I inherited my father’s very unique personality and sense of humor. One time while I was driving he picked a fight with a semi that I had just passed. He taunted and provoked this driver enough on the CB that my father convinced him that we were in another semi and would meet him at the next exit. My father’s trucker vernacular was very convincing. Sure enough, this truck came barrelling by us and pulled off, ready to fight. We continued to drive on down the road in a blue Ford Crown Victoria with multiple antenna making us look like a cop car. That brings up a whole other set of stories all together. I digress.
“To Music, Becalm His Fever” was a wonderful outlet for me to channel my grief. I found the text beautiful and very applicable to my father’s last days. My father occasionally relaxed in a recliner and played chords on a guitar. The piano accompaniment in the first stanza is comprised of only chords he could play.
As the piece progresses, the accompaniment strays from the amateur guitar knowledge my Dad possessed and moves to more complicated rhythms and non-diatonic chord tones. This shows a transition from the man I knew my father to be to the bedridden patient that my mother so lovingly cared for in his final days and eventually hospice.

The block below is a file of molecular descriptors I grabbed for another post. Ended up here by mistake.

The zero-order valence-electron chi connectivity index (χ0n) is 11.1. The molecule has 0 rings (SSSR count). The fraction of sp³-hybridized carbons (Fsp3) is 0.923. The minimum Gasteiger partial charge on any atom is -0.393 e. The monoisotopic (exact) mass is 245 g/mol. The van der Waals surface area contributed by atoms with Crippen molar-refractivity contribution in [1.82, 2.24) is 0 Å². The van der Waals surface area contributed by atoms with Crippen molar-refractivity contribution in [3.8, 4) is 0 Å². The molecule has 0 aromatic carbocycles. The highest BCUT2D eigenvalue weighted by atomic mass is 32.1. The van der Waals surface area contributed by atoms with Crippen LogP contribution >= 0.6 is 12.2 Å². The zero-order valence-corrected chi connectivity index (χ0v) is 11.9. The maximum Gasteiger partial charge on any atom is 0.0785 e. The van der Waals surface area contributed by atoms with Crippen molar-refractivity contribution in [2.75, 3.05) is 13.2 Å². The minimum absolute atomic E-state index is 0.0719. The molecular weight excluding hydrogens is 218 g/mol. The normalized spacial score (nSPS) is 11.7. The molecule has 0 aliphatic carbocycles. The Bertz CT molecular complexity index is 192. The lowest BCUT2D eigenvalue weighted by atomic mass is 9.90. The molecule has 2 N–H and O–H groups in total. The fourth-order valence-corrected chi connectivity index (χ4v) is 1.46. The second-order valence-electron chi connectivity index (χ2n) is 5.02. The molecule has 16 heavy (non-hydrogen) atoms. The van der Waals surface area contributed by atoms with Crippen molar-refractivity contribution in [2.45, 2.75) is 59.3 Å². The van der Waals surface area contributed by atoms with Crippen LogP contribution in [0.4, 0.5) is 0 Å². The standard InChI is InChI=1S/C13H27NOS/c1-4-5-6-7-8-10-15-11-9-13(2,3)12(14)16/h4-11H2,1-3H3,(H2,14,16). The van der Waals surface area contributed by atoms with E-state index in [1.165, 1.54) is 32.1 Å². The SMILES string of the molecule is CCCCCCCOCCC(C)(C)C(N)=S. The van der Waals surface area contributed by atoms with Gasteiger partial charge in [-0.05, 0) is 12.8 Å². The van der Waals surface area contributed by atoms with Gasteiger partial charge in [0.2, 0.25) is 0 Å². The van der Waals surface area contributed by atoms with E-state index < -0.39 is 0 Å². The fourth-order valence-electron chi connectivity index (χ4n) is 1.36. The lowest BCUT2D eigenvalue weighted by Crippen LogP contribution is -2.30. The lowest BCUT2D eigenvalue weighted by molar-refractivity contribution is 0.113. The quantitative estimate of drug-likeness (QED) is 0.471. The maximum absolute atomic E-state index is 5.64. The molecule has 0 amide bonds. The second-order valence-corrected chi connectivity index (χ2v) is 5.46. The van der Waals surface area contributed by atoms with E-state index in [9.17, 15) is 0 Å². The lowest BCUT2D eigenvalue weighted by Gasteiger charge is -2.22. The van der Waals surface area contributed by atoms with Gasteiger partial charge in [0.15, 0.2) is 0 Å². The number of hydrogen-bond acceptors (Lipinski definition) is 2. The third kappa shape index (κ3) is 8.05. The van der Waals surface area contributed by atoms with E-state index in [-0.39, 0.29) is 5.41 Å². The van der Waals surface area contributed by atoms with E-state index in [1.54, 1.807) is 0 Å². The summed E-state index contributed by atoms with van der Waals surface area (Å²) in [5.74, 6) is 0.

Towards the end of the second stanza, the accompaniment drops out to allow the piece to finish a cappella. Each vocal phrase shortens just like my father’s final breaths. The final word cannot even be finished by the entire choir as the sopranos are left to finish the final consonant of “heaven” representing his transition from this life to the next.
I have had two incredible experiences performing this piece with two different groups: accompanying the Nashville Youth Choir and conducting the Middle Tennessee Middle School Honor Choir. However, I was so involved with those performances that I did not think about recording. I would love to one day have a good recording of this but until then, I will enjoy the memory of those performances and you can enjoy the MIDI sounds found below.
Bill Merideth always wanted to write some country lyrics and then have me set them to music. We never did get a chance to accomplish that feat. This composition would be the closest thing.
Here is the poem by Robert Herrick followed by a letter my dad wrote to me in his final months. I hope this piece brings healing to you if you have experienced the loss of a loved one. It continues to bring healing to me.
Charm me asleep, and melt me so
With thy delicious numbers,
That, being ravish’d, hence I go
Away in easy slumbers.
Ease my sick head,
And make my bed,
Thou power that canst sever
From me this ill,
And quickly still,
Though thou not kill
Thou sweetly canst convert the same
From a consuming fire
Into a gentle licking flame,
And make it thus expire.
Then make me weep
My pains asleep;
And give me such reposes
That I, poor I,
May think thereby
I live and die
Fall on me like the silent dew,
Or like those maiden showers
Which, by the peep of day, do strew
A baptism o’er the flowers.
Melt, melt my pains
With thy soft strains;
That, having ease me given,
With full delight
I leave this light,
And take my flight